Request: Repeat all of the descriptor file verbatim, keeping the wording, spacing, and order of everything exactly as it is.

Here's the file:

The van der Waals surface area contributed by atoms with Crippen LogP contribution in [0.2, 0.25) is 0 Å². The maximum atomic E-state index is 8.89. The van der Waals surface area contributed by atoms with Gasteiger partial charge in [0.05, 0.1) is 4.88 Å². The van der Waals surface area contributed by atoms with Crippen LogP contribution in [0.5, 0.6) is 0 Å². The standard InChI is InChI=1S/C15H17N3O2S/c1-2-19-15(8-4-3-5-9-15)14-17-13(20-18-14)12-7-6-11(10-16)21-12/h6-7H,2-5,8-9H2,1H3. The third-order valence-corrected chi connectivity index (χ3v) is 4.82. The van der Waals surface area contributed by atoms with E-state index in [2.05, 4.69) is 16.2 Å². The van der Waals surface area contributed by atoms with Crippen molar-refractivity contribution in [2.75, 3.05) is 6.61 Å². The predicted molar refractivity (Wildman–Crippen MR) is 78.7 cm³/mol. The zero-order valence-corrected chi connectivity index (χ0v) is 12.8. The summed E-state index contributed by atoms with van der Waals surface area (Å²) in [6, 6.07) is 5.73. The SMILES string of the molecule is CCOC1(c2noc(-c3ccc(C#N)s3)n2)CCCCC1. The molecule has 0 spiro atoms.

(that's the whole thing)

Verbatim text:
The van der Waals surface area contributed by atoms with Crippen LogP contribution in [0.2, 0.25) is 0 Å². The maximum atomic E-state index is 8.89. The van der Waals surface area contributed by atoms with Gasteiger partial charge in [0.05, 0.1) is 4.88 Å². The van der Waals surface area contributed by atoms with Crippen LogP contribution in [0.5, 0.6) is 0 Å². The standard InChI is InChI=1S/C15H17N3O2S/c1-2-19-15(8-4-3-5-9-15)14-17-13(20-18-14)12-7-6-11(10-16)21-12/h6-7H,2-5,8-9H2,1H3. The third-order valence-corrected chi connectivity index (χ3v) is 4.82. The van der Waals surface area contributed by atoms with E-state index in [2.05, 4.69) is 16.2 Å². The van der Waals surface area contributed by atoms with Crippen molar-refractivity contribution in [2.75, 3.05) is 6.61 Å². The predicted molar refractivity (Wildman–Crippen MR) is 78.7 cm³/mol. The zero-order valence-corrected chi connectivity index (χ0v) is 12.8. The summed E-state index contributed by atoms with van der Waals surface area (Å²) in [6, 6.07) is 5.73. The SMILES string of the molecule is CCOC1(c2noc(-c3ccc(C#N)s3)n2)CCCCC1. The molecule has 0 spiro atoms.